Secretary of Defense Robert Gates has
rejected Arizona Senator John McCain's suggestion to put repeal of
“Don't Ask, Don't Tell” up for a vote, The Hill reported.
McCain, the highest-ranking Republican
on the Senate Armed Services Committee, has
dismissed an upcoming Pentagon report on how to implement repeal,
saying that he wanted the Pentagon to study “the effects on morale
and battle effectiveness” on troops if the ban on gays serving
openly is lifted. He also said he wanted the opinions of the service
chiefs, who mostly oppose repeal of the Clinton-era law, to weigh
“I do not believe that military
policy decisions – on this or any other subject – should be made
through a referendum on Servicemembers,” Gates wrote to McCain in a
letter dated October 25 but only recently made public.
According to unnamed Washington Post
sources, the report will show that a large majority (more than 70
percent) of troops are okay serving alongside openly gay troops.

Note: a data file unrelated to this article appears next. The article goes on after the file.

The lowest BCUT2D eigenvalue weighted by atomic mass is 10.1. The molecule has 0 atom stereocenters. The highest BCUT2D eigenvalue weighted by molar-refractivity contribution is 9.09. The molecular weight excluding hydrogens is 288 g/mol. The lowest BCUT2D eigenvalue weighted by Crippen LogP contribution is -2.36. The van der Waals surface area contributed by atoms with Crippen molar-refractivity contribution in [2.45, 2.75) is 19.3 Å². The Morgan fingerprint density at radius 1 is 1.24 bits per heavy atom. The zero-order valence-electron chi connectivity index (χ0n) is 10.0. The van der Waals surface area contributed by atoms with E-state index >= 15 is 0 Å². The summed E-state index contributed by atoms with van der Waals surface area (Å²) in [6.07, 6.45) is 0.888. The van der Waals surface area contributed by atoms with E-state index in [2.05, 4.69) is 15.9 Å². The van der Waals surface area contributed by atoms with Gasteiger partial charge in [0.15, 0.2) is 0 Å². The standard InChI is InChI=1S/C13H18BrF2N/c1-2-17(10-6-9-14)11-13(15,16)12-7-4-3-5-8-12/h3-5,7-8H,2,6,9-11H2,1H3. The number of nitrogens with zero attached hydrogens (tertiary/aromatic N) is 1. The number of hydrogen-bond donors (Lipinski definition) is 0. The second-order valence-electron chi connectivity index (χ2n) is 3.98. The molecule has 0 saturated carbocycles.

Gates said he sought out the opinions
of members of the military to better “understand how a change in
DADT policy may impact unit cohesion, military readiness and
effectiveness, recruiting and retention, and family readiness.”
“This will ensure that we can
properly advise the President and the Congress on the impacts of a
repeal and develop an implementation plan that appropriately
addresses any such impacts,” Gates wrote.
days' worth of hearings on the report are scheduled to begin in the
Senate next week. In an apparent nod to McCain, Committee
Chairman Carl Levin, a Democrat from Michigan, is also seeking the
advice of the four service chiefs touted by McCain.